Today’s interview epitomizes the entire reason I started this podcast. In it, I have a conversation with an incredibly brave and courageous couple. As we talked and I heard their story, my ambivalence around whether it is possible to convey the magic of vulnerability through this medium faded away. What is central to this podcast is the power of letting others into our fears, and how counterintuitive it is that our weaker feeling states actually come across as incredible strength to others.
A few years ago, Julie began experiencing some strange symptoms. She felt extremely fatigued and she noticed that her eyelid would droop from time to time. She brought her concerns to her partner, Ian, who is a physician, and like most of us in our relationships, he didn’t want to worry and suggested she focus on getting into shape and building her stamina.
However, Julie was eventually diagnosed with Myasthenia Gravis, a long-term neuromuscular disease. This was a turning point in their lives and brought a whole new set of challenges, both emotional and physical.
I was introduced to Ian and Julie when I posted an article on LinkedIn about the dynamic that often emerges in couples where one of them is dealing with a chronic or terminal illness. Julie, a therapist in her own right, responded, sharing the relief that she felt to see their experience mirrored in the words that I wrote. She particularly resonated with the idea that the “healthier” partner tries to put on a front and protect the partner who is sick, and how that can breed distance and come across as a lack of empathy. Once I heard from her, I knew I had to invite them onto the show.
In this episode, the three of us have a heartfelt conversation on how Julie’s illness has affected their relationship. I fell in love with their playfulness and joy that you’ll hear them express throughout the beginning of our interview. As we slow some things down, it translates into something deeper. We get into Ian’s struggles with expressing his emotions and how he modeled himself after Star Trek’s Dr. Spock growing up, dreaming of being a competent and caring physician. Julie opens up about what it is like to experience this distance at times and the impact of him letting her into his fears and worries. If you want to build bridges to your partner in your own relationship, you don’t want to miss this conversation.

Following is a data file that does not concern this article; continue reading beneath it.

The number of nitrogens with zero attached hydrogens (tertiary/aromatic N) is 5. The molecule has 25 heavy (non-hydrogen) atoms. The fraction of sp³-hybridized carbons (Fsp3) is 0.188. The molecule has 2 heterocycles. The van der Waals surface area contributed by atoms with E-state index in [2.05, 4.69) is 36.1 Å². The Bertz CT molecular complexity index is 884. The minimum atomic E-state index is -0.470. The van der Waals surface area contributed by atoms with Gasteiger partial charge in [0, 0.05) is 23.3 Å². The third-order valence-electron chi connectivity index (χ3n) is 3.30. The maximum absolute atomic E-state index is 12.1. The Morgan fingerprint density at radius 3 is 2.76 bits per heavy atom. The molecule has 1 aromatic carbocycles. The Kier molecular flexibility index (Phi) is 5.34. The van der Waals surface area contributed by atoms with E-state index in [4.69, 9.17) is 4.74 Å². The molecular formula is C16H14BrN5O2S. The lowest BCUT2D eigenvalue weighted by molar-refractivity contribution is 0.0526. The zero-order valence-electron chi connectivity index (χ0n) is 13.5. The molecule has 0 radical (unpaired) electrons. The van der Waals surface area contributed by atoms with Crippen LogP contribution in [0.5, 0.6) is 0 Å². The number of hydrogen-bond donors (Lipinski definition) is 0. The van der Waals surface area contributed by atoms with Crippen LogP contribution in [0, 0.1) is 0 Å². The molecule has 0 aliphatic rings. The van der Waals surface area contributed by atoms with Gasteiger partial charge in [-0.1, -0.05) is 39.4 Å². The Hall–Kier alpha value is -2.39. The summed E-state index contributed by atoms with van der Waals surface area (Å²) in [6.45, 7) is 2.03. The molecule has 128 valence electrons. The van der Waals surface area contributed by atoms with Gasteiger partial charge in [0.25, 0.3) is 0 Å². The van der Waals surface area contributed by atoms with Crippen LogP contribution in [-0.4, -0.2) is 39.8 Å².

- The story of Julie’s diagnosis.
- What it was like for Ian to realize that she was really sick.
- How Ian being a physician factored into the couple’s situation.
- What Myasthenia Gravis is and how it affects Julie.
- Ian’s dream to be like Dr. Spock, and how that has impacted his expression of emotions.
- How Ian feels when Julie asks for help.
- Why Ian doesn’t want to burden Julie with his pain.
- What happens to Julie when he opens up to his fears and lets her in.
- How revealing our fears actually makes others feel relieved.
- What happens in our physical bodies when we’re vulnerable.
Subscribe and Review
We’d appreciate you subscribing to this podcast and leaving an Apple Podcasts review. Reviews help others discover and learn what The Dignity of Suffering is all about. It only takes a second and helps us out a lot!
If you enjoyed this episode, we’ve also created a PDF that has all of the key information for you from it. Just fill out the form below to download it.
Mitchell Smolkin is a sought-after clinician, speaker, and author. For media and interview requests please contact his publicist Randy Phipps at firstname.lastname@example.org. For all other inquiries, please send mail to email@example.com.